Former Vice President Joe Biden’s strong showing in the Super Tuesday primaries coupled with bets that other global central banks will join the Federal Reserve in loosening monetary policy due to the coronavirus from China were among the catalysts boosting equities on Wednesday.
- The S&P 500 jumped 4.22%
- The Dow Jones Industrial Average forged higher by 4.53%
- The Nasdaq Composite advanced 3.85%
- Directly correlated to the Super Tuesday results, UnitedHealth Group (NYSE:UNH) soared 10.72% and was easily the Dow’s best-performing component today
Earlier today, the Bank of Canada joined the Fed in lowering rates, stocking speculation the Bank of England (BOE), European Central Bank (ECB) and Bank of Japan (BOJ) will soon follow suit. That may happen, but the both the BOJ and ECB are already running negative interest rates, meaning there are only so many arrows left in their respective quivers.
Stocks also got a lift today on news that Congress has approved nearly $8 billion in spending aimed at the coronavirus as U.S. fatalities caused by the respiratory illness jumped to 11.
Even with remaining coronavirus challenges, Wednesday’s equity market action was strong enough to deliver a scenario not often seen this year: all 30 of the Dow stocks were higher in late trading.
With Biden’s resounding showing last night, he entered Wednesday with a delegate count of 566 to 501 for Medicare For All supporter Sen. Bernie Sanders, explaining why UnitedHealth and other healthcare stocks supported the Dow.
Add Pfizer (NYSE:PFE) and Johnson & Johnson (NYSE:JNJ) to the UNH mix and three of the Dow’s top 10 names today hailed from the healthcare sector. Dealing a blow to Sanders’s hopes, Biden scored a victory in Maine, which neighbors Sanders’s home state of Vermont.
The race isn’t over, but as been noted in this space so often dating back to last year, investors engaged with the likes of UnitedHealth probably don’t want to see Medicare For All become a reality. As such, a more moderate candidate is seen as better news for the politically sensitive healthcare sector.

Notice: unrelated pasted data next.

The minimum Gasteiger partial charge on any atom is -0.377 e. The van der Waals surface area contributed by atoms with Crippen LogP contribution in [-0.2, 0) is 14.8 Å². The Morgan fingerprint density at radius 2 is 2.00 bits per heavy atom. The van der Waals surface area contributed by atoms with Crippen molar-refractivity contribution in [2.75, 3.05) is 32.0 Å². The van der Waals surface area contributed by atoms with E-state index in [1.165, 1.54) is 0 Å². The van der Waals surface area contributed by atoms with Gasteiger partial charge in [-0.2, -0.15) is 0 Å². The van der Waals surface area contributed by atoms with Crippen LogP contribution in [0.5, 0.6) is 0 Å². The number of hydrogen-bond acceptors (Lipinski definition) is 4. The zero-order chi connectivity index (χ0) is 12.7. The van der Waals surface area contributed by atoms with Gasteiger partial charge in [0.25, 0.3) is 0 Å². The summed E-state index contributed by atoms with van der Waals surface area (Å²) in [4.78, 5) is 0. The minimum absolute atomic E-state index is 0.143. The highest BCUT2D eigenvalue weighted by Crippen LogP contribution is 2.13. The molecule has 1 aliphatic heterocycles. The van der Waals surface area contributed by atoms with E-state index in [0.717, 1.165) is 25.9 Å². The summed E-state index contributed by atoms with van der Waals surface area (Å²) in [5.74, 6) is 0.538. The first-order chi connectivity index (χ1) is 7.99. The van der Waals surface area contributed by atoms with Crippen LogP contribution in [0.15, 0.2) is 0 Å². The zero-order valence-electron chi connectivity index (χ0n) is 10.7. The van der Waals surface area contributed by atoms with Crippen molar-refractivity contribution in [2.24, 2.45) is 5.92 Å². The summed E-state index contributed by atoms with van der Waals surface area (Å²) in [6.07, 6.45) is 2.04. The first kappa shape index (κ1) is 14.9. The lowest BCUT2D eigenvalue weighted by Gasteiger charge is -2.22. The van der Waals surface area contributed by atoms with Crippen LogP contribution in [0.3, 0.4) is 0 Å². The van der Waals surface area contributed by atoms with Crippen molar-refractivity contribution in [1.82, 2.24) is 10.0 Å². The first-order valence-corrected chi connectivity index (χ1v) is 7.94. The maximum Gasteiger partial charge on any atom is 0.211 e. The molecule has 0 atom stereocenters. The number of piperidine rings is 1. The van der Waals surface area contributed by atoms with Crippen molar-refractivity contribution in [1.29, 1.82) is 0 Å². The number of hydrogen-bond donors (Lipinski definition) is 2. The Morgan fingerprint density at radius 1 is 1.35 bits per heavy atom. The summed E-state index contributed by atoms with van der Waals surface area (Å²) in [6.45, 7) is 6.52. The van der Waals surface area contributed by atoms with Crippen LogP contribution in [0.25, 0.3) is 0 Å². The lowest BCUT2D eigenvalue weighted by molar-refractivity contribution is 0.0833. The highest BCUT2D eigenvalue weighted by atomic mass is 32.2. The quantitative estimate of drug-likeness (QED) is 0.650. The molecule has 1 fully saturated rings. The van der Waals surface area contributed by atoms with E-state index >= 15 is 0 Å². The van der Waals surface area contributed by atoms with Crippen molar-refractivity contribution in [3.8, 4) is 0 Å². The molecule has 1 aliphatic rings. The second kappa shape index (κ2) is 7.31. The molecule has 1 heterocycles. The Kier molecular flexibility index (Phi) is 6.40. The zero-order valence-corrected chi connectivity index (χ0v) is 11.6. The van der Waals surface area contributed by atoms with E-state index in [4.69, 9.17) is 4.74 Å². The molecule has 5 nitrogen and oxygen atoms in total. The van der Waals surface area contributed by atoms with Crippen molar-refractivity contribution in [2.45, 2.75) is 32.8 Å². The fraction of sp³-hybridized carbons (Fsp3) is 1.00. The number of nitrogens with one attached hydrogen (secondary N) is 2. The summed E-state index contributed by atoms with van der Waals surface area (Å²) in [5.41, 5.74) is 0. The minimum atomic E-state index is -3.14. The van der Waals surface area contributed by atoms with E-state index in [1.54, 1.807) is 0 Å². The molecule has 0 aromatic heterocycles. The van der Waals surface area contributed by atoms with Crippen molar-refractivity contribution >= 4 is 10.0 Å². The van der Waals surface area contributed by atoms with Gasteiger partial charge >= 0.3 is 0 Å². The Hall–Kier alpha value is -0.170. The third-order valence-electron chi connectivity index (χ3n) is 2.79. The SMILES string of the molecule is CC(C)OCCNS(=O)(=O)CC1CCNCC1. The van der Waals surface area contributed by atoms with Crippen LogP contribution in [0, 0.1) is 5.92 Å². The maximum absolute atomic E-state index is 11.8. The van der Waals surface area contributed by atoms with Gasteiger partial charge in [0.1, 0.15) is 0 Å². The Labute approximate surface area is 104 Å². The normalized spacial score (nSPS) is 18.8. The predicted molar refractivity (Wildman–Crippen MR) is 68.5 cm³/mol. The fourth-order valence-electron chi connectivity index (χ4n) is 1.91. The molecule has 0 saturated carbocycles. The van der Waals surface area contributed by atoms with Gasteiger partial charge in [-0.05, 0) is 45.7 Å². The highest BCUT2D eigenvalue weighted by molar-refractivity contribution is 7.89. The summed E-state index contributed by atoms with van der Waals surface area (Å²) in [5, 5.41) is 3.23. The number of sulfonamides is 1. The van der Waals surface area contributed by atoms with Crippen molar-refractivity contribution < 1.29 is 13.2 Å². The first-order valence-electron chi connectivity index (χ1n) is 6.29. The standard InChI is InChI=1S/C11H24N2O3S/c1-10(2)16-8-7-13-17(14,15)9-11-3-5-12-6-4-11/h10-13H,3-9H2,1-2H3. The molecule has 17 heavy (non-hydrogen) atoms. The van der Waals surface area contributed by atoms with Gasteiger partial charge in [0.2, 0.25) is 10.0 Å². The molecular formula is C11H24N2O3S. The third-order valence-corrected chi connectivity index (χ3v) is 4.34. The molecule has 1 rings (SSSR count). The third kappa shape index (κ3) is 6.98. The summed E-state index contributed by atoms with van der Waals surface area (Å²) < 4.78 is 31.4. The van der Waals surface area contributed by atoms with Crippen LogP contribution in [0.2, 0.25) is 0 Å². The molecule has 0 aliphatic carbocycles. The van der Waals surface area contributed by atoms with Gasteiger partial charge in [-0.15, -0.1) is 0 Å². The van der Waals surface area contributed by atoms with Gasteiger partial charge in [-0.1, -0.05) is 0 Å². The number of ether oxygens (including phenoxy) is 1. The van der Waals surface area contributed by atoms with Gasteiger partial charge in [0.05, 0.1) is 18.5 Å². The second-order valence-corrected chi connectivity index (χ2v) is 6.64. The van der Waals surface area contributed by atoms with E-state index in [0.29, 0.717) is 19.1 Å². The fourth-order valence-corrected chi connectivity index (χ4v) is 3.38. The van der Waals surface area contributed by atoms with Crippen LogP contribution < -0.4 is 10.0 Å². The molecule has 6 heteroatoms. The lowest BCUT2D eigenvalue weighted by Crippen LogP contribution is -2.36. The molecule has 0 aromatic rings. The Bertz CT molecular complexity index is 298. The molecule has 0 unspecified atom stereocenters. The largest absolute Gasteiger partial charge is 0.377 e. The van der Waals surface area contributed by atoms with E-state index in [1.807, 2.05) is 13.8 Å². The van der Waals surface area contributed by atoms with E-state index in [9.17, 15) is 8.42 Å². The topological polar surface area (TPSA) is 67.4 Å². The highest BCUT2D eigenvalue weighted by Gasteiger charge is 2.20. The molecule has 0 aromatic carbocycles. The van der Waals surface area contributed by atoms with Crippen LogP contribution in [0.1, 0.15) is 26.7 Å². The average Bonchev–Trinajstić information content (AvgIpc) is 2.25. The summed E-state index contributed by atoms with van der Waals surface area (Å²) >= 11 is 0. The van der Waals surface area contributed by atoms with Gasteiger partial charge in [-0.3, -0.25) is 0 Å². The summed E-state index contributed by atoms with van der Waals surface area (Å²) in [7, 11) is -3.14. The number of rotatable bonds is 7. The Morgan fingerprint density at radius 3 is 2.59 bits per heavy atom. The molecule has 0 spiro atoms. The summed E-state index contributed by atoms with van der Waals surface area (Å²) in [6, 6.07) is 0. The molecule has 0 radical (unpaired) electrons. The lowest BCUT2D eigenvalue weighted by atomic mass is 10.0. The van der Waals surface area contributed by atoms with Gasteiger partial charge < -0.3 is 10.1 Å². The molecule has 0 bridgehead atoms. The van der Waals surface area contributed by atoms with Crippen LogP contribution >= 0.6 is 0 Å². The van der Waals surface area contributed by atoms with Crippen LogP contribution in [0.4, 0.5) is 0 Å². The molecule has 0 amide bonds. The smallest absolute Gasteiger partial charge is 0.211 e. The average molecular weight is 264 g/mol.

As noted above, all 30 Dow stocks were in the green in late trading, including downtrodden Exxon Mobil (NYSE:XOM) and rival Chevron (NYSE:CVX), but some analysts are growing exasperated with traditional energy stocks.
In a note to clients Wednesday, Jefferies analysts compared the energy sector to the 1962 New York Mets. For those not familiar with baseball history, the ’62 Mets are widely regarded as one of the worst teams in the Major League history, having notched a record of 40-120.
Finally, Some Good News
If you regularly follow me here, you know that American Express (NYSE:AXP) has been making regular appearances and usually for all the wrong reasons.
Frequently viewed as one of the Dow stocks highly vulnerable to the coronavirus outbreak due to its intimate ties to business travel and tourism, no one would have been surprised if AXP said its first — and perhaps second-quarter — results were going to be dismal.
However, CFO Jeffrey Campbell said at the KBW Fintech Payments Conference that the company’s guidance isn’t going to be affected by the coronavirus epidemic.
It’s not hyperbole to say that that news from AXP is one of Wednesday’s more pleasant surprises.
Not So Boring Today
Consumer staples usually isn’t the sector investors turn to for excitement and when stocks swooned late last month, the group betrayed its normally defensive reputation.
However, with U.S. shoppers stockpiling goods like something out of one of those doomsday-prepper TV shows, Procter & Gamble (NYSE:PG), Coca-Cola (NYSE:KO) and Walmart (NYSE:WMT) were all up at least 4% today.
Bottom Line on the Dow Jones Today
In what may considered good news following Tuesday’s terrible reaction to the emergency interest rate cut, Federal Reserve Bank of St. Louis President James Bullard said today markets shouldn’t put too much stock in another rate cut at the Fed meeting later this month.
Rate cuts aren’t enough to ease crimped supply chains or to get folks traveling again, indicating that what investors really want to hear is that the U.S., China and others are close to containing the epidemic.
As of this writing, Todd Shriber did not own any of the aforementioned securities. He has been an InvestorPlace contributor since 2014.